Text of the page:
Fifty years after the publication of the Kilbrandon Report 1964, which paved the way for the creation of the Children's Hearings System in Scotland, this reflective paper revisits what the report had to say about disabled children and young people. It also reflects on subsequent progress in how society perceives and values disabled children. Kilbrandon was well ahead of his time in applying the same principles to all children since, at that time, disabled children were generally seen and treated as different. They are no longer condemned to grow up in long-stay hospitals, receiving five minutes of 'mothering' in any ten hour period (Oswin, 1978). Since 1964, considerable progress has been made in conceptual understandings of disability, in research seeking disabled children's own views and experiences, and in according them the same legislative rights as other young people. Many positive developments have taken place at policy level but significant challenges remain in translating these into practice, for example, in relation to poverty reduction, achieving full inclusion and ensuring a smooth transition to adulthood.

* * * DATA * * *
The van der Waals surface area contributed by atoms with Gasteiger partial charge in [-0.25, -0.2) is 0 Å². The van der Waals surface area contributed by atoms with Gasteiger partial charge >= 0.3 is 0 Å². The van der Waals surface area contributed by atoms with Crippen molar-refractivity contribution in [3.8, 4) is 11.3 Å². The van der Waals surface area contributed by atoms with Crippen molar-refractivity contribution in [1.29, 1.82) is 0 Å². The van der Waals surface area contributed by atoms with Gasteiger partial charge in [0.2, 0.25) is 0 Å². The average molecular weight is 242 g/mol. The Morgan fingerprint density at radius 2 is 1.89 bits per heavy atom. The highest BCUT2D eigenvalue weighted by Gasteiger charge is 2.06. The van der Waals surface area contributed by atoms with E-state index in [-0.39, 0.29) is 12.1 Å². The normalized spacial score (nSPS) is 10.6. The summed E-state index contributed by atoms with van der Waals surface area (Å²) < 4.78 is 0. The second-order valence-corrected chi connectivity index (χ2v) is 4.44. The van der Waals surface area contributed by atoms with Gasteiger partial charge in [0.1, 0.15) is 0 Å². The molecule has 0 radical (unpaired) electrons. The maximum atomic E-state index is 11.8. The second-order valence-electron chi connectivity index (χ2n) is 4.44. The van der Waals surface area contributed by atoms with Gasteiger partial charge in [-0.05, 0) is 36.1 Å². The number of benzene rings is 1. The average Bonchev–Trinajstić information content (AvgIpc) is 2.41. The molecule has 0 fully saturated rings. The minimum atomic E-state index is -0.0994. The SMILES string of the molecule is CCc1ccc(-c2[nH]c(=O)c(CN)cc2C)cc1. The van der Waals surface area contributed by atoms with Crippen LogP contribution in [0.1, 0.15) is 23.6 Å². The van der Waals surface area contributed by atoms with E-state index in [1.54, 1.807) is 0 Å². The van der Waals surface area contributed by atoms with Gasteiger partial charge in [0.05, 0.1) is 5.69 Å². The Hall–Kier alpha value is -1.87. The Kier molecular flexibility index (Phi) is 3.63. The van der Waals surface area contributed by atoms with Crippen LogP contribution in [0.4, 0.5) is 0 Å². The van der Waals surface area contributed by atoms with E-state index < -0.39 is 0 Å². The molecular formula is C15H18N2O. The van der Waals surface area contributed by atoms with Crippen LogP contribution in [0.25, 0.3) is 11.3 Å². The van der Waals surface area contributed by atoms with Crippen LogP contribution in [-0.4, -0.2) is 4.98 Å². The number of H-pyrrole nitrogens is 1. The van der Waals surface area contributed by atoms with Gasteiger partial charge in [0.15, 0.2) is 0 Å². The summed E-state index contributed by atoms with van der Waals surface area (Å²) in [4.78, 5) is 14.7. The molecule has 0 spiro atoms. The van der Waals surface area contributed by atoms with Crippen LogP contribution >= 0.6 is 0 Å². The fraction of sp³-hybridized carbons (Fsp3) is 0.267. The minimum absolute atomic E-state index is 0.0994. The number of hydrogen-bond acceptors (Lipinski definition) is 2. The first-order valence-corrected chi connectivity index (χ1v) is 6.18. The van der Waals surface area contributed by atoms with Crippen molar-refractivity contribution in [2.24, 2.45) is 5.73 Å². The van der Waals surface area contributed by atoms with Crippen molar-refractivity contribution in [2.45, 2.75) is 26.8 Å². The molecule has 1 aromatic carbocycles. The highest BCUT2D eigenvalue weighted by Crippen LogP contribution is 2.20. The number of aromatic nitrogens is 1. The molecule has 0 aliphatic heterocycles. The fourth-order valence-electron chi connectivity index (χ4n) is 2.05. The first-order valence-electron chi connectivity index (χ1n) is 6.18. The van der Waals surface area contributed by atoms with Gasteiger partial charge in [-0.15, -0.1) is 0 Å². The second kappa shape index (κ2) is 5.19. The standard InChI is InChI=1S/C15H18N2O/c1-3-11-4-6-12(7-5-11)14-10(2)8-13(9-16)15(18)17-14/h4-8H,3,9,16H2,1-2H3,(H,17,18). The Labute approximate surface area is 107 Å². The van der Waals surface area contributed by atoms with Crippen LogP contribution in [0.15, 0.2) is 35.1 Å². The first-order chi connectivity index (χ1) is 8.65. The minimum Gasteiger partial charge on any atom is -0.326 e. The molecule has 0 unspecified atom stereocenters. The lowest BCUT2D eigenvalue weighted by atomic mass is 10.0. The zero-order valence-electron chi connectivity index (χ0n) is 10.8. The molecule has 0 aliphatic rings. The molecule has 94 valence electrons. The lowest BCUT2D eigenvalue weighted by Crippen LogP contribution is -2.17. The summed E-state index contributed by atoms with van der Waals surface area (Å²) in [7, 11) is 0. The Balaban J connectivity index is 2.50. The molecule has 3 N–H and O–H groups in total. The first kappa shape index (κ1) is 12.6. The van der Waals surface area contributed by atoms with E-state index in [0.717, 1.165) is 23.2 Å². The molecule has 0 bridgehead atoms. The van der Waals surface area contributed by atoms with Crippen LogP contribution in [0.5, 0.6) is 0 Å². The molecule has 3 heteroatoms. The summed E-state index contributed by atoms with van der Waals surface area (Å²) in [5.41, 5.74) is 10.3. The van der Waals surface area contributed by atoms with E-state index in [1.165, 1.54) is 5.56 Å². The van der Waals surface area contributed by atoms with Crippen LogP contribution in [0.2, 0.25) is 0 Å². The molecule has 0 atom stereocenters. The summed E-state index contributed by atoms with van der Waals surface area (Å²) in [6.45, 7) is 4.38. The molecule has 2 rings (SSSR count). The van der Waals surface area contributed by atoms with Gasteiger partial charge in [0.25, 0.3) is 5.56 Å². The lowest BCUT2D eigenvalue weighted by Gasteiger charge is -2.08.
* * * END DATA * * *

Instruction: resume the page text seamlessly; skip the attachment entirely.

|Journal||Scottish Journal of Residential Child Care|
|Publication status||Accepted/In press - Dec 2014|
- disabled children
- Kilbrandon report
- disabled young people